We were in Trenton today to follow what went down at the meeting of state officials tasked with deciding whether or not to take over Atlantic City. Two things were decided in quick succession – so quick, in fact, that most people in the room missed them – and that may or may not have been deliberate, you decide:
1. The state approved Atlantic City’s 2016 budget with one change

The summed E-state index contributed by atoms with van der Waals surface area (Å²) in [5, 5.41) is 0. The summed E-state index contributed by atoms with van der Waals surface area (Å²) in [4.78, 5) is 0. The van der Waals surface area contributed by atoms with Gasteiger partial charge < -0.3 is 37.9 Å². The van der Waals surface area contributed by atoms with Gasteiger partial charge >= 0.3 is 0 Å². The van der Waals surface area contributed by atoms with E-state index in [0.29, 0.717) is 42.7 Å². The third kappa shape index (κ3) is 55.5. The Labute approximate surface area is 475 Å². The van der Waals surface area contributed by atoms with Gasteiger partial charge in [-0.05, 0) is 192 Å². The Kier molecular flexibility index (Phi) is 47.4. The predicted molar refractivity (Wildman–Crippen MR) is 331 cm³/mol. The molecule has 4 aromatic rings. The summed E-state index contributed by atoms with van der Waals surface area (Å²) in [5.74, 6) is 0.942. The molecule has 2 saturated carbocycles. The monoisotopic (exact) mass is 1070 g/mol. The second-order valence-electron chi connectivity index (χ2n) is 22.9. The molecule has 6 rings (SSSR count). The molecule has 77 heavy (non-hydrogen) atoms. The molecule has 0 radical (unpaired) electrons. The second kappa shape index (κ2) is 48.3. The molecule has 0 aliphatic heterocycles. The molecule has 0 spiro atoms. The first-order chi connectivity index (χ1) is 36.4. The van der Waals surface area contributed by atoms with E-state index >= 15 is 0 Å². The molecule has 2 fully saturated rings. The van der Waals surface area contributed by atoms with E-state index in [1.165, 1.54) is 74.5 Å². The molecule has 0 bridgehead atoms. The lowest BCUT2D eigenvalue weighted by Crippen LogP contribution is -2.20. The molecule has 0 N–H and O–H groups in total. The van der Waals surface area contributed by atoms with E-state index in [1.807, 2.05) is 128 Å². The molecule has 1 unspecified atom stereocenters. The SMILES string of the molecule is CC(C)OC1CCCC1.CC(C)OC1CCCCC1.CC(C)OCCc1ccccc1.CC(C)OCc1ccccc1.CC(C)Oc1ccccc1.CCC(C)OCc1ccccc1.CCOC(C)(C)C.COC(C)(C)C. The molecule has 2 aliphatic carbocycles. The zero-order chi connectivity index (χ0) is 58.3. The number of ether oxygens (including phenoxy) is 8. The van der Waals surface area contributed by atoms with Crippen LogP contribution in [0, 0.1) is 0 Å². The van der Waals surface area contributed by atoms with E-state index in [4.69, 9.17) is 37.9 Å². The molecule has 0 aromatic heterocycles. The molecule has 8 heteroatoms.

2. The change was to raise property taxes in the city (which as we know is already gasping after the tax rate has doubled in five years)
The state’s local finance board then voted unanimously to execute the state’s power to take the reins in Atlantic City, but took the option of bankruptcy off the table, meaning that the state has to turn the city around without filing for court protection from its creditors. When pressed by the press, the bureaucrat now in charge of Atlantic City, Tim Cunningham, said that he wasn’t sure exactly what new powers he has or what he will do.